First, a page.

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I'm sorry if it's silly question.I'm noob in Python. If it is, please direct me to a tutorial or something, cause I don't even know how to phrase the question to find something useful in google. Here is my 2 code examples, that I use in Blender to get obj Real World position for each frame of an animation:

#Example P1
import bpy
obj = bpy.data.objects["Empty"]
objWorldPosition = obj.matrix_world.to_translation()
sce = bpy.data.scenes[0]
for i in range(0, 150):
    sce.frame_set(i)
    print(objWorldPosition)


#Example P2
import bpy
obj = bpy.data.objects["Empty"]
objWorldPosition = obj.matrix_world.to_translation()
sce = bpy.data.scenes[0]
for i in range(0, 150):
    sce.frame_set(i)
    print(obj.matrix_world.to_translation())

obj is moving, so it has different objWorldPosition each frame. P1, for all frames prints the same position.P2 prints new position for each frame. Why is that? Isn't objWorldPosition the same as obj.matrix_world.to_translation() in this code?

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In example P1, you are assigning the result of obj.matrix_world.to_translation() to a variable named objWorldPosition and then loop over all the frames. This does not change the value of the variable.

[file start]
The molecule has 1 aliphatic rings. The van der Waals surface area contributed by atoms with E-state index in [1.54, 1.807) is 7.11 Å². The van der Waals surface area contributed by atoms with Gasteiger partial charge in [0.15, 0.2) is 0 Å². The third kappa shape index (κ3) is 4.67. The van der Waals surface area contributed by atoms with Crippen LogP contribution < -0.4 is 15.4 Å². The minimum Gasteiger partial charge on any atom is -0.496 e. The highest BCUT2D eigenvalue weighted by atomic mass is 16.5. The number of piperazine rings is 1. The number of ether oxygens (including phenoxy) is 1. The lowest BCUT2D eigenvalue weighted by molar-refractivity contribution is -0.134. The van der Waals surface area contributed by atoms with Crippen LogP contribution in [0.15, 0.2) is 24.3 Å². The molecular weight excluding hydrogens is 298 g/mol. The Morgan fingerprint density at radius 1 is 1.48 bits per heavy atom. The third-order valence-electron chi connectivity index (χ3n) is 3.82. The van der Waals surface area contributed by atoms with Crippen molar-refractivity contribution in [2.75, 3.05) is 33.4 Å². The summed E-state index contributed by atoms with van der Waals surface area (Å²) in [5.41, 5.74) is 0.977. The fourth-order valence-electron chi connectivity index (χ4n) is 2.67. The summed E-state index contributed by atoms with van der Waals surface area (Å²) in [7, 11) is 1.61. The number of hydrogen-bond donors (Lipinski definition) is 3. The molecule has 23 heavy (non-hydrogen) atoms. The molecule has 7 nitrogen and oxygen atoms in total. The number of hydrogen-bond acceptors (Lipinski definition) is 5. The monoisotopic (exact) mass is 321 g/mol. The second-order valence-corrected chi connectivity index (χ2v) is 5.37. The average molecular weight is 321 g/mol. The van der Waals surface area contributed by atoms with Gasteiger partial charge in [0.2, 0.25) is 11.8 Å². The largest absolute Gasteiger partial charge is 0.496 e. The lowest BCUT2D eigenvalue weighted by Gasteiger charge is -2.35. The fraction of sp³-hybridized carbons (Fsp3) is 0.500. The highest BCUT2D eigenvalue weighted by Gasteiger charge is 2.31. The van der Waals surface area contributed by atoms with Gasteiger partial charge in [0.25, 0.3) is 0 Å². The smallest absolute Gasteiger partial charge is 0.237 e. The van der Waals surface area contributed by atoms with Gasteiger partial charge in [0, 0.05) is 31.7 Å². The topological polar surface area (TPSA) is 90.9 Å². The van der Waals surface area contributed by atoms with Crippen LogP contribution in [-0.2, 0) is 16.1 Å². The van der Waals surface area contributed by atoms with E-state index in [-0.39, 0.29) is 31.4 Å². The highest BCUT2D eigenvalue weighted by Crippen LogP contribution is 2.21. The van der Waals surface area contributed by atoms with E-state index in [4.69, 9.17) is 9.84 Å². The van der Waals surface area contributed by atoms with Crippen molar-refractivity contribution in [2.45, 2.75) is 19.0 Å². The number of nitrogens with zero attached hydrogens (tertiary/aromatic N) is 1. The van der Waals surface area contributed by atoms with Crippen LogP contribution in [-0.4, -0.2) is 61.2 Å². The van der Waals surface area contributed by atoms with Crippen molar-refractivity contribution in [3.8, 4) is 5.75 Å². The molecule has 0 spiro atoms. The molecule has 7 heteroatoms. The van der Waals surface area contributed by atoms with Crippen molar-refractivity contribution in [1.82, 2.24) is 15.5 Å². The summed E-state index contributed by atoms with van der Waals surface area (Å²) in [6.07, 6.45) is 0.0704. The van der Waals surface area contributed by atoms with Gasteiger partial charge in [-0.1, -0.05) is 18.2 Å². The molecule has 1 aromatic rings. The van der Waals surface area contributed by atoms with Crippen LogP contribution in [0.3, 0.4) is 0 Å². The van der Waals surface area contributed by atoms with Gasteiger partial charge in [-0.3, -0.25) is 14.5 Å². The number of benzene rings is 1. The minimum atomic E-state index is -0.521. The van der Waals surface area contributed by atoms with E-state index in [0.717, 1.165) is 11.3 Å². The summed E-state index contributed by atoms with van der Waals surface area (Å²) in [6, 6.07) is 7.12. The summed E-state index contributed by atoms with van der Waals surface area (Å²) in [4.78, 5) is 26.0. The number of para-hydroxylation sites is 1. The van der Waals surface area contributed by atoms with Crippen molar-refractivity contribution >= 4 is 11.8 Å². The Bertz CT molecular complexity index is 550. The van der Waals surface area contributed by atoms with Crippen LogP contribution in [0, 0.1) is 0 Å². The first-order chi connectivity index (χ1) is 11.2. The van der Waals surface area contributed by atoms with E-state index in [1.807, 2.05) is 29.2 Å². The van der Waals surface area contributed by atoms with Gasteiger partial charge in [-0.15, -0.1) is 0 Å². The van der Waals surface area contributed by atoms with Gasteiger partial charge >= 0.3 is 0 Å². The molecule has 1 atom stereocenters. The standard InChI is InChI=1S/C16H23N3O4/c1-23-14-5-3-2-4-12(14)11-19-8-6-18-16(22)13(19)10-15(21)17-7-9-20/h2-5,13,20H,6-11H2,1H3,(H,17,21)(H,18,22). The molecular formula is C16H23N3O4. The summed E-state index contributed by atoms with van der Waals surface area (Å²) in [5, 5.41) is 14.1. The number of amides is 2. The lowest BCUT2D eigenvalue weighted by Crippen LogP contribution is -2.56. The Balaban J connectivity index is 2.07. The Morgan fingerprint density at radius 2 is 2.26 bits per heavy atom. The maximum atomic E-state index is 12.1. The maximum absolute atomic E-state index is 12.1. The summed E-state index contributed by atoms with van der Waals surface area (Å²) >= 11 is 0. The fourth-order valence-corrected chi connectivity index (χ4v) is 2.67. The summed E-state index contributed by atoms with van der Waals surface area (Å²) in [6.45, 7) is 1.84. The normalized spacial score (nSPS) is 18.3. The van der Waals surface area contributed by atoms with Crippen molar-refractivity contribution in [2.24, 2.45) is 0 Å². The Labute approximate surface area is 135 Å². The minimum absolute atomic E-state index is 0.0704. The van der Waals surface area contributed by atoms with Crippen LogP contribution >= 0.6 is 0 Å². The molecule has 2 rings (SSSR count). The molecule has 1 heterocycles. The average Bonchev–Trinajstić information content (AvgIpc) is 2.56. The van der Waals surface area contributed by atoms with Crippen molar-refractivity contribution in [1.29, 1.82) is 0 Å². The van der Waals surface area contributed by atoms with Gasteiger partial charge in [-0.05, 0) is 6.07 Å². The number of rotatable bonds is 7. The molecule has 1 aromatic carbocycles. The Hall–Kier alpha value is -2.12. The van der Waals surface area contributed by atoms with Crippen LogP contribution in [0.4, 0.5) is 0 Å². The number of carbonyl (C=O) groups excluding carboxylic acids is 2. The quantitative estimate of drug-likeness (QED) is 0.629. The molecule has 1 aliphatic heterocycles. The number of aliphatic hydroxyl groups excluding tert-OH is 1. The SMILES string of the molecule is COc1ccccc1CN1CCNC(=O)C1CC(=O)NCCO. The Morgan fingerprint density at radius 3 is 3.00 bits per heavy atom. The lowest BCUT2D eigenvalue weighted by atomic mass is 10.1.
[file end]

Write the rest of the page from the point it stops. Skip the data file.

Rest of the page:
In the second example, you are asking the system, after each frame change, what is its position, which is different.

The equivalent between you and another human would be, for P1:

You: How far away are you from the tree?

Human: 5 steps.

You: Please walk 150 steps and for each step answer the question: "what was the number you just told me?"

P2:

You: How far away are you from the tree?

Human: 5 steps.

You: Please walk 150 steps and for each step answer the question: "how far are you from the tree?"

It's very logical to get the same answer each time in the first place, and a different one in the second.

This allows for example doing this

print(objWorldPosition - obj.matrix_world.to_translation())

to find how much your human moved from the time it started moving, that wouldn't be possible if objWorldPosition didn't store the variable.

That said, there is a way to do what you are trying to do, i.e. not having to call obj.matrix_world.to_translation() each time. You can assign a function to a variable instead of it's result (like telling your human,

Please walk 150 steps and for each step answer the question I just asked you

). This code does that:

#Example P2
import bpy
obj = bpy.data.objects["Empty"]
objWorldPosition = obj.matrix_world.to_translation
sce = bpy.data.scenes[0]
for i in range(0, 150):
    sce.frame_set(i)
    print(objWorldPosition())

Notice the missing () in line 4 and the extra () in the last line. This means that the actual question (the "call") is performed inside the loop, not before it.

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